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To operate company dealerships like Tesla does:

You have to buy land, equipment, construction, training, and salaries.

So right now, Tesla is at a disadvantage because capital cost money permanently, and construction costs are single use, initial training is more. I can hire a Nissan Mechanic anywhere in the US with factory training. Tesla has to steal them from ... themselves and spend the money to train them, and hope they are talented. For every X number of employees you train, a fraction end up experts, a chunk are 'usable', and a portion must be let go during paid training or shortly afterwards. It's cheaper to steal them.
That's really just a general EV volume issue and it's exactly why there are so many dealerships that don't want to bother with Volts. And, as many here have experienced, even where there's a dealership tech, they often have to contact the company to get help.

It probably cost Tesla more to sell 1 car than it does a large dealership because of these costs, even after the dealership profit. There is competition between Nissan dealers in most states, and a LOT of competition between Chevy dealers.
No, it doesn't cost Tesla much to sell cars at all. But it probably adds to servicing costs.

It is puzzling why Tesla would opt for the vertical integration on dealerships and not the body shops. Apparently the body shops are wildly profitable and the dealerships are not.
The body shops aren't vertically integrated, but the servicing is.

Money does not fly out a monkey's butt. There is no magic. There is a parasitic loss of a dealership because they operate on a profit in a competitive market. But that parasitic loss is offset by the high capital costs and startup.

Since Tesla Motors is cash poor, it was not a brilliant piece of planning to opt for Company Dealerships. I bet some even lose money, and unlike a franchise, you cannot just shut them down due to service radius/coverage. You need them whether or not they lose money. Franchises just close. You've seen it.
You seem not to understand how Tesla is structured.

Stores/galleries: get information from staff; take test drives at stores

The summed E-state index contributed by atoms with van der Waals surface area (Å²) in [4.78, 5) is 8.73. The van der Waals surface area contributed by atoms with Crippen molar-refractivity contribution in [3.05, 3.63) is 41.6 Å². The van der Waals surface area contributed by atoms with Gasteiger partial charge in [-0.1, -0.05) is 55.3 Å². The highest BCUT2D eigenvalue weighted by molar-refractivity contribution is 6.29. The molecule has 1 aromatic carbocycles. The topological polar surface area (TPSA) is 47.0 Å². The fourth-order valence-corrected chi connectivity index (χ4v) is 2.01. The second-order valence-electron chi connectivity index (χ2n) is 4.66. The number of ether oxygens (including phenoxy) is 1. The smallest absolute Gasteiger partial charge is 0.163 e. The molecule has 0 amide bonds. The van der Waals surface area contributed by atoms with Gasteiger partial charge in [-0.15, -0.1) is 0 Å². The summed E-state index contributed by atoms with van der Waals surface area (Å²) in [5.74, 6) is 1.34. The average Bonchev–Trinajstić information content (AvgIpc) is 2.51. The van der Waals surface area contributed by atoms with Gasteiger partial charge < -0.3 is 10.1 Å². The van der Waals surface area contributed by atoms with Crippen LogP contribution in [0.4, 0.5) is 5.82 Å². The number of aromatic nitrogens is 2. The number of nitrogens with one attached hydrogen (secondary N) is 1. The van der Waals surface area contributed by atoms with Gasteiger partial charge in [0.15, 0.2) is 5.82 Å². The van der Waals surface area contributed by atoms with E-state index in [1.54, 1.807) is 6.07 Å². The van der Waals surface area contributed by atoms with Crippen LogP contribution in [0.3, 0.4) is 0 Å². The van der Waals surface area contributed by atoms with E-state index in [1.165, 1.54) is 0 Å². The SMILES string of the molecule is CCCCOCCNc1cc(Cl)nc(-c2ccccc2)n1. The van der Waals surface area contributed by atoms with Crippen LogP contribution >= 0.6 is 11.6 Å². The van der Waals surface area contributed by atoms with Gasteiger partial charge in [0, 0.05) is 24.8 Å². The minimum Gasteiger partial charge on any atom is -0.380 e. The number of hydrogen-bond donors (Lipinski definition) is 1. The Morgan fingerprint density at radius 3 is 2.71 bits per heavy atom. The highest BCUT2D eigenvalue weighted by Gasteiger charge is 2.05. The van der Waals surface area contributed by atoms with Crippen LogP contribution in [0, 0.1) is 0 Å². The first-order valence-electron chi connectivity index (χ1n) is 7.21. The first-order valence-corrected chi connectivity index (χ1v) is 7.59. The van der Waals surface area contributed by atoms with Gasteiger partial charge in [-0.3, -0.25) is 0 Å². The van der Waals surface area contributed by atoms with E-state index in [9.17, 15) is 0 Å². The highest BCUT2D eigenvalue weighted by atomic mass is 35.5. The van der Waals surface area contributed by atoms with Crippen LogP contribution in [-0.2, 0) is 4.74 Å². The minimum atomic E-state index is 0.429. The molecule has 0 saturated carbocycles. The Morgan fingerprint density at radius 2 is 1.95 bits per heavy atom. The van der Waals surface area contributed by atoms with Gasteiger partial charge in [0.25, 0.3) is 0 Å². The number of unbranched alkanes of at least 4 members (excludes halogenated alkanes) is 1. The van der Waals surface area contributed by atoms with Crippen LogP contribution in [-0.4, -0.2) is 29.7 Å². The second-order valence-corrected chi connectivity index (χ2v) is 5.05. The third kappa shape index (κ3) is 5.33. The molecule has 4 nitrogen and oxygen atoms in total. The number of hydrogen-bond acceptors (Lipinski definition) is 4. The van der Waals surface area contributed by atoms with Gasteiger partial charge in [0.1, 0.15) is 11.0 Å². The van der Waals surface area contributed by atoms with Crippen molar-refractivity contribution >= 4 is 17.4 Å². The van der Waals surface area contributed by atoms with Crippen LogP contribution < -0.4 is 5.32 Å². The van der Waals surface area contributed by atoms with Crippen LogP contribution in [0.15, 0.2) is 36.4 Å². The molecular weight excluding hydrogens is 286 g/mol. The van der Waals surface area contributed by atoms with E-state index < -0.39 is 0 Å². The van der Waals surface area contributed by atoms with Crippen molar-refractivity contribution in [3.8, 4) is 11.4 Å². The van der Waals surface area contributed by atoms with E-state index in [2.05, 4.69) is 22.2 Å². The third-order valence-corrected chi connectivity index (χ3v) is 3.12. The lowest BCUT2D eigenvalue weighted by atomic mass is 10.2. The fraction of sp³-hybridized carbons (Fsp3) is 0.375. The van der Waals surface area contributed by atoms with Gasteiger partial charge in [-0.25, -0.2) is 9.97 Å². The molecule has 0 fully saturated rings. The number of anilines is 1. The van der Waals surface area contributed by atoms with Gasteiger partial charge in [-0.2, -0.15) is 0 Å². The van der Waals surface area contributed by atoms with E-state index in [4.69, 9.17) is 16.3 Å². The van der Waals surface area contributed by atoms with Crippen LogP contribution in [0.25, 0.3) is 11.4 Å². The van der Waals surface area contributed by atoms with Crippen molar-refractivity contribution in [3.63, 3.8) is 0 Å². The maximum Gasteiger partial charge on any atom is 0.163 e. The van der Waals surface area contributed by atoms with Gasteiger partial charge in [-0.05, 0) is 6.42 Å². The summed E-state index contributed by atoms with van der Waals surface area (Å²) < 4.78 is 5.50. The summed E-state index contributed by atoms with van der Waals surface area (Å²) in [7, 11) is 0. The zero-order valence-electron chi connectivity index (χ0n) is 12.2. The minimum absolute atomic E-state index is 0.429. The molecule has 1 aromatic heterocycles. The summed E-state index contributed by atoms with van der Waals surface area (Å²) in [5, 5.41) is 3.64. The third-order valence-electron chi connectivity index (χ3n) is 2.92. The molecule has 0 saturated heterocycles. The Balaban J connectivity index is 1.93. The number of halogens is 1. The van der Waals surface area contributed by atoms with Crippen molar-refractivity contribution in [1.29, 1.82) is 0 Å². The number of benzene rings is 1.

Online: reserve/purchase (you can do this in a store on one of the tablets); finance
Service centers: vehicle preparation and collection; repair; servicing

Tesla recognizes that sales and service have different needs and shouldn't be in the same place, and recognizes that there are large cost savings to be had in reducing the sales footprint, reducing unsold inventory, centralizing finance and moving it online, and separating service locations from sales locations.

There are a _few_ places where they have a combination store-service center with CPO inventory.

In some states Tesla has service centers, but can't have stores. In Michigan Tesla cannot have stores or service centers, but has applied to be dealer so that it can bring a legal challenge. I think that Tesla's key aim will be to force a change of law on service centers.

There are also some independent certified body shops that repair body work. They do not repair the vehicle systems.
 

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A dealership is a dealership. Changing ownership does not make the costs change.
 

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Discussion Starter #18
Finding the stats on the Poll interesting.. did not think many would vote for "keep it only for dealers" as a sales model.
Regardless of state / country/ laws, the poll was put up to gauge what the actual public want. That's quite often what shapes the future, more so than current restrictions.. what people want changes the current thinking, albeit "down the track" .
I think GM needs to do more to encourage sales both ways .. on the net, as well as their dealerships. If they cant make it work at present, they need to find a way to make that happen. If they don't find a way, others will.
 

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A dealership is a dealership. Changing ownership does not make the costs change.
Yes and No. The basic infrastructure is still required. However, inventory management at franchised dealerships is CRAZY inefficient. Dealerships must purchase acres and acres of prime real estate for the lots. Those giant lots require paving, lighting, and maintenance. Then dozens of independent dealerships in the same town are required to purchase redundant inventory and carry the note on millions of dollars of inventory.

In a more carefully managed centralized model (like Tesla does or the Europeans do) that inventory is held in common in a central location in a lower cost/acre manufacturer lot. Redundancy is reduced, JIT lowers financing costs, and the retail shop density is more closely managed to remove overlap or gaps as often happens in the franchised model.

Just the reduction in real estate and inventory would lower cost considerably -- even if the sales office, sales staff, service staff, and other services are still duplicated.
 

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I'd just like something close to flat fee pricing. No reason to have to haggle so much. I would never pre-reserve a car from GM because my assumption would be they would not discount like they would later.